After a few minutes, the dentist returned.

“I’m sorry,” he said, “but my buddy can’t see you for two hours. So what I’m going to do is numb you up real good, and then you can see him this afternoon.”

I have no idea how much Lidocaine the man shot into my gums and cheek, but it was enough to make the whole right side of my face lie immovable.

Killing a couple of hours, I decided to head to a nearby Barnes and Noble. Along with books they also have a place to order a sandwich.

When I got in my car, I checked out my face in the rearview mirror. I was poufy but looked fine—until I smiled. An invisible line seemed to wall off one side of my face from the smiling side. I looked like I had had a major stroke and recently.

I had two choices; I could drive all the way home to wait for my appointment watching daytime television—ugh! And then drive all the way back a few hours later, or I could suck up what I looked like and go to church—aka Barnes and Noble. I reasoned I rarely had the opportunity to do nothing but read in the afternoon, so I chose option B and drove to the bookstore.

At a corner section of B and N, was Starbucks and I scanned the menu items above the barista. As I opened my mouth to order a sandwich and a drink, a thick string of slobber spilled from the sagging right side of my face and puddled onto the counter.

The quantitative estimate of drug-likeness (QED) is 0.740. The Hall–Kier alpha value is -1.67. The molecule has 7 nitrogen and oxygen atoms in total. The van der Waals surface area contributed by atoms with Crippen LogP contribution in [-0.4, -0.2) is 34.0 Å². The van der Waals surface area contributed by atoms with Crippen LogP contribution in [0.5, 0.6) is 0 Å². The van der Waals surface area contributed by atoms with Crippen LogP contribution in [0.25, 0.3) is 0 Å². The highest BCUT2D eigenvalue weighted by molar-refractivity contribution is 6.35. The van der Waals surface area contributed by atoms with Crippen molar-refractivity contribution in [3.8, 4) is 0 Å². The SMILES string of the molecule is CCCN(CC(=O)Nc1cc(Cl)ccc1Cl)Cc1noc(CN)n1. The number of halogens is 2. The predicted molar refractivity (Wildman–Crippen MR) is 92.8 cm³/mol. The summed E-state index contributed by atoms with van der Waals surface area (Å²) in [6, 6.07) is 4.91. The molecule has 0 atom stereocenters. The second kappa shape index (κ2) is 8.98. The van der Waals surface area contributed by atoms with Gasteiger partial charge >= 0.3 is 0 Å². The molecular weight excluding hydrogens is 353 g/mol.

Horrified I snatched a handful of napkins from a dispenser and sopped up my juices. I tried saying sorry, which led to more drool and pitying looks from “Becca” behind the cash register.

“That’s a grilled ham and cheese and a diet coke without ice, right?” she asked, enunciating each word. I nodded and handed her my credit card.

“I’ll bring it out to you,” Becca said, producing a damp yellow rag and mopping up my saliva.

I tried convincing myself to stay, fighting the adrenaline spike prompting me to run out of the building, to my car, and drive somewhere dark—somewhere in the shadows to hide.

To my surprise, I didn’t run. I found a book. I found a table, and I sat down. This is good I kept telling myself, this is a social experiment—what it’s like to be at Starbucks and Barnes and Noble with partial facial paralysis.

After a few minutes, someone other than Becca brought me my order. I popped a corner of sandwich into my mouth and tried chewing off a piece. I bit my cheek instead. I ripped off a section by hand and shoved it passed my lips. The bread slipped out of the right side of my mouth and landed on the table in a wet mess.

Not Becca was watching me from the counter. I felt his stare boring into the side of my broken face. I pretended not to care. I tried taking a long drag on my straw, picturing the dark liquid shooting through the tube like my own stubbornness, but this too just poured out the side of my mouth and splashed onto the tabletop.

Becca and Not Becca hurried to me, holding handfuls of napkins and a damp yellow cloth. I couldn’t handle it. I packed up my things and hurried out to my car vowing never to go to any dentist other than my brother and that maybe I should start using Sensodyne toothpaste?

Today, I sit sipping sparkling water on ice—though it has nothing to do with using old person toothpaste—that stuff doesn’t really work. Recently, I found a toothpaste containing fluoride, and within a week, here I am with an icy drink! Miracles do happen!